as a new activity. Know your neighbors’ special skills (e.g., medical, technical) and consider how you could help neighbors who have special needs, such as disabled and elderly persons. Make plans for child care in case parents can’t get home.

Home Hazard Hunt:

During a disaster, ordinary objects in your home can cause injury or damage. Anything that can move, fall, break, or cause a fire is a home hazard.
For example, a hot water heater or a bookshelf can fall. Inspect your home at least once a year and fix potential hazards. Also, it would be a good idea to contact your local fire department to learn about home fire hazards.

Evacuation:

  • Evacuate immediately if told to do so:
  • Listen to your battery-powered radio and follow the instructions of local emergency officials.
  • Wear protective clothing and sturdy shoes.
  • Take your Disaster Supplies Kit with you.
  • Lock your home.
  • Use travel routes specified by local authorities–don’t use shortcuts because certain areas may be impassable or dangerous.

If you’re sure you have time:

  • Shut off water, gas, and electricity before leaving, if instructed to do so.
  • Make arrangements for your pets.

Emergency Supplies:

Keep enough supplies in your home to meet your needs for at least three days. Assemble a Disaster Supplies Kit with items you may need in an evacuation.
Store these supplies in sturdy, easy-to-carry containers such as back-packs, duffle bags, or covered trash containers. Include:

  • A three-day supply of water (one gallon per person per day) and food that won’t spoil.
  • One change of clothing and footwear per person, and one blanket or sleeping bag per person.
  • A first aid kit that includes your family’s prescription medications.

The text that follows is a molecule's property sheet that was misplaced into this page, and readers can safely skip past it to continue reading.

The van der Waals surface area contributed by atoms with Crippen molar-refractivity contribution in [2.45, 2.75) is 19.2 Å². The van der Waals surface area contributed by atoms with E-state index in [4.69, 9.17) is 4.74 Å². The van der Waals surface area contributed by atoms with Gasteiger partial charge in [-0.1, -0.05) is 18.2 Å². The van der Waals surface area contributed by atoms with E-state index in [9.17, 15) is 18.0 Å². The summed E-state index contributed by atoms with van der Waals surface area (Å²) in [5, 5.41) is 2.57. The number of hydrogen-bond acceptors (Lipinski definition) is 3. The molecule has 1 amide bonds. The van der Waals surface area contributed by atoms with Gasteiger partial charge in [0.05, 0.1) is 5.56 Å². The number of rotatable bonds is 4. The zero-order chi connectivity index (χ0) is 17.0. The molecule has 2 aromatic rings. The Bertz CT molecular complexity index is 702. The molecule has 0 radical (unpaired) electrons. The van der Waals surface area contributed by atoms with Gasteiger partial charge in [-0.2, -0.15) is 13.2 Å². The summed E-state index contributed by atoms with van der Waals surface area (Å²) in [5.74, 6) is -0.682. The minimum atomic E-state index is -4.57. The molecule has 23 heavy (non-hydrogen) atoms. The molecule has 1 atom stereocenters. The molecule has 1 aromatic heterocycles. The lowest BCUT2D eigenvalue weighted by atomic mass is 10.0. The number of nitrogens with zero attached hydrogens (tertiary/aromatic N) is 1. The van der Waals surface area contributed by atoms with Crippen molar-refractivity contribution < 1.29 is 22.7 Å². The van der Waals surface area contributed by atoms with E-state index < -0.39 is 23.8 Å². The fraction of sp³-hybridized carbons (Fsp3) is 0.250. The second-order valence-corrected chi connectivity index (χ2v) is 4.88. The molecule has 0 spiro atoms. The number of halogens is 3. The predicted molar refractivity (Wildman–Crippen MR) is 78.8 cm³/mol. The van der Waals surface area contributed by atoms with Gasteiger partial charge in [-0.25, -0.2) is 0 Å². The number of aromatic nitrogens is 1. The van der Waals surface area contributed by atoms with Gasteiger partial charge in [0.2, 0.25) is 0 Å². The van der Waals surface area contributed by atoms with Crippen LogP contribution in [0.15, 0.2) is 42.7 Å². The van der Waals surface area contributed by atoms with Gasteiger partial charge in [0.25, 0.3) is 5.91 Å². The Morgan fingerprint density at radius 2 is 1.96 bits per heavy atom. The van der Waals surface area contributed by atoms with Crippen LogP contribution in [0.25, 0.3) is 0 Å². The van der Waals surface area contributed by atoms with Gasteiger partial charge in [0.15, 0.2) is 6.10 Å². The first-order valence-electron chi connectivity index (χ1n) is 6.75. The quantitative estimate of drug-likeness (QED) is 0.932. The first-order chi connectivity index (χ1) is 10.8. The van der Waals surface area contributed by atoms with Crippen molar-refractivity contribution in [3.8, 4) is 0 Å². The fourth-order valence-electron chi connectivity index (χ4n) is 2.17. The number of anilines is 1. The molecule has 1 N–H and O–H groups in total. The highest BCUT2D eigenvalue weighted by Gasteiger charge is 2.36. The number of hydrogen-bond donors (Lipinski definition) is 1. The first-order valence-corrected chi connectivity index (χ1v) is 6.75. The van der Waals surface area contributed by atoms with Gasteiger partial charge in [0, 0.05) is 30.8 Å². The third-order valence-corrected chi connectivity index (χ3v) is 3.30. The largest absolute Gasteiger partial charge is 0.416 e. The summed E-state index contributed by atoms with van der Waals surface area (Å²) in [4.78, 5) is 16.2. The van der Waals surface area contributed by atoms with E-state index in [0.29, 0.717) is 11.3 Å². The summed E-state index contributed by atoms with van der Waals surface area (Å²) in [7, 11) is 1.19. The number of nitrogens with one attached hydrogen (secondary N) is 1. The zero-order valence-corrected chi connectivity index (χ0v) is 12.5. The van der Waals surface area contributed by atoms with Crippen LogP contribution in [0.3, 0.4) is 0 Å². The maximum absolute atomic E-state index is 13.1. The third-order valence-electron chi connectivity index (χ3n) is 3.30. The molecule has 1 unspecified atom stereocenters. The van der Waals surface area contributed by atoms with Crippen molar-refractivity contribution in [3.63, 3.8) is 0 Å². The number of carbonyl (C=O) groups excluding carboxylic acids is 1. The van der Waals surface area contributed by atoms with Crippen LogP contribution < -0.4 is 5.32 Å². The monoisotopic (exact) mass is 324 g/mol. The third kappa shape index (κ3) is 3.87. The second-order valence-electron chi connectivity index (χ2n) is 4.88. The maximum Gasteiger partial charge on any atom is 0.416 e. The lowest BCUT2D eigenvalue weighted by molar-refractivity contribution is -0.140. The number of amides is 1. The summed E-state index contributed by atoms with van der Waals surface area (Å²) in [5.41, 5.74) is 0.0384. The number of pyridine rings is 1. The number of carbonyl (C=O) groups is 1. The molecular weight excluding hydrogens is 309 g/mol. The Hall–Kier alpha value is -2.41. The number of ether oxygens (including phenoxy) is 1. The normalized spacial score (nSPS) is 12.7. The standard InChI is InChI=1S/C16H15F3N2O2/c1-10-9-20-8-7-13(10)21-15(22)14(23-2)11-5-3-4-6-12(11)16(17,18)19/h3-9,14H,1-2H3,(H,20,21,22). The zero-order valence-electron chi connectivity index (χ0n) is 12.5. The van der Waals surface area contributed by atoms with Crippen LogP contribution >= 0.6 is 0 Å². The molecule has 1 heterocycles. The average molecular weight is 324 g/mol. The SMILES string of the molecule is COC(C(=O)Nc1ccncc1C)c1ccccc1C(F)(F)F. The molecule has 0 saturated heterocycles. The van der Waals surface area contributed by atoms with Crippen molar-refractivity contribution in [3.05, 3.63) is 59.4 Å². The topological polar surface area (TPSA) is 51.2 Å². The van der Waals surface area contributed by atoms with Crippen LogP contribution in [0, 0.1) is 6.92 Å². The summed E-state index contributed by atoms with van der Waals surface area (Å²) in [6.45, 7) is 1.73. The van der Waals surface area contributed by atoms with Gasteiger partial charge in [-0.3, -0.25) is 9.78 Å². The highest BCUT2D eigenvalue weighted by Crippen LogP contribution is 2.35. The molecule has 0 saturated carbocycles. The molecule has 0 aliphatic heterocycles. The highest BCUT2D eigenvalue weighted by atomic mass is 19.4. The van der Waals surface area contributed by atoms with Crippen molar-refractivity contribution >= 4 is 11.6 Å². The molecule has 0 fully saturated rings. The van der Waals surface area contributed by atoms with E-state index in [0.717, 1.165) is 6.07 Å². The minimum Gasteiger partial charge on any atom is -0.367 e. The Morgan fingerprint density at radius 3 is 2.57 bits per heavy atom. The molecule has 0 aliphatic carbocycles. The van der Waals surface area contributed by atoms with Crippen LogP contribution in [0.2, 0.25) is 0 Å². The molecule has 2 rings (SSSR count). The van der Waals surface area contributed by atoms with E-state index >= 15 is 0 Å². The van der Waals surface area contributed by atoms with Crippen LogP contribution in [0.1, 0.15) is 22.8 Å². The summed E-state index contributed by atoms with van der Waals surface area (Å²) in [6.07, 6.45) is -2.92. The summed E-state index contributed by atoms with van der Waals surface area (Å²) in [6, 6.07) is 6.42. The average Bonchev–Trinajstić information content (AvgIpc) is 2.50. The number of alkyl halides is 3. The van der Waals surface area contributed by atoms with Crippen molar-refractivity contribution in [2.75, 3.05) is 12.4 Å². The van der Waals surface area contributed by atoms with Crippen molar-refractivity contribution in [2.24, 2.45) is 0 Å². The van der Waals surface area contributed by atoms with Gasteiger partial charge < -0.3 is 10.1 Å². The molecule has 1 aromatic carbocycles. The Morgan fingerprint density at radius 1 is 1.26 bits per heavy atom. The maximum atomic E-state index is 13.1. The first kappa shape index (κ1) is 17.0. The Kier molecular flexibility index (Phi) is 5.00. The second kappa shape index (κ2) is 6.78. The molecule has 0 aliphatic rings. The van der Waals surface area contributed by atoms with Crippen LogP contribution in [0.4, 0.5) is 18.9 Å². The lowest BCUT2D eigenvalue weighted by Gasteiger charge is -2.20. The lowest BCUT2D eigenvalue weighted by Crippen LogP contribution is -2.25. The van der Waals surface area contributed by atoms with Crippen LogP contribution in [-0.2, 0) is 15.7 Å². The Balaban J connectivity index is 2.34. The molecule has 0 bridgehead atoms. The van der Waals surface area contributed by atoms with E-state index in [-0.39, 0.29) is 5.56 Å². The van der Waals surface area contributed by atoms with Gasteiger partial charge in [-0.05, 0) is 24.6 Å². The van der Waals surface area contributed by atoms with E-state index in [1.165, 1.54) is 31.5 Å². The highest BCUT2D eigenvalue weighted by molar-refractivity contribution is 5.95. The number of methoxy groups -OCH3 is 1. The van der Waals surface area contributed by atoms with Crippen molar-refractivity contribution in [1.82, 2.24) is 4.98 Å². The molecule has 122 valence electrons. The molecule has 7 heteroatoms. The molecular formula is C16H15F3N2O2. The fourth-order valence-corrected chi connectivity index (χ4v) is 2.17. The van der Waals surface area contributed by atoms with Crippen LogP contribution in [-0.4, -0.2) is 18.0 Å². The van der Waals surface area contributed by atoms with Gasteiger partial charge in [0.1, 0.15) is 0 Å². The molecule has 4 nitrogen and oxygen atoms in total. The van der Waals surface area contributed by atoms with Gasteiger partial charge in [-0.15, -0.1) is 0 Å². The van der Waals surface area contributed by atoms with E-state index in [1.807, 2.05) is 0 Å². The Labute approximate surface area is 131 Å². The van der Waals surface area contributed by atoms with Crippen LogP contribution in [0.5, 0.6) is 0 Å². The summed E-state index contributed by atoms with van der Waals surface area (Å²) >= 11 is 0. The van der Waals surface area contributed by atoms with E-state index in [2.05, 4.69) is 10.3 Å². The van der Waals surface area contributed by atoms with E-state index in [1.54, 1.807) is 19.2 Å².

• Emergency tools including a battery-powered radio, flashlight, and plenty of extra batteries.
  • An extra set of car keys and a credit card, cash or traveler’s checks.
  • Sanitation supplies.
  • Special items for infant, elderly, or disabled family members.
  • An extra pair of glasses
  • Keep important family documents in a waterproof container.
  • Keep a smaller version of this kit in the trunk of your car.

UTILITIES

  • Locate the main electric fuse box, water service main, and natural gas main. Learn how and when to turn these utilities off. Teach all responsible family members.
  • Keep necessary tools near gas and water shut-off valves.
  • Remember, turn off the utilities only if you suspect the lines are damaged or if you are instructed to do so. If you turn the gas off, you will need a professional to turn it back on.

If Disaster Strikes:

  • Remain calm and patient. Put your plan into action.
  • Check for Injuries
  • Give first aid and get help for seriously injured people.
  • Listen to Your Battery-Powered Radio for News and Instructions
  • Evacuate, if advised to do so. Wear protective clothing and sturdy shoes.
  • Check for Damage in Your Home… Use flashlights. Do not light matches or turn on electrical switches, if you suspect damage.
  • Sniff for gas leaks, starting at the water heater. If you smell gas or suspect a leak, turn off the main gas valve, open windows, and get everyone outside quickly.
  • Shut off any other damaged utilities. (You will need a professional to turn gas back on.)
  • Clean up spilled medicines, bleaches, gasoline, and other flammable liquids immediately.
  • Remember to…
    • Confine or secure your pets.
    • Call your family contact–do not use the telephone again unless it is a life-threatening emergency.
    • Check on your neighbors, especially elderly or disabled persons.
    • Make sure you have an adequate water supply in case service is cut off.
    • Stay away from downed power lines.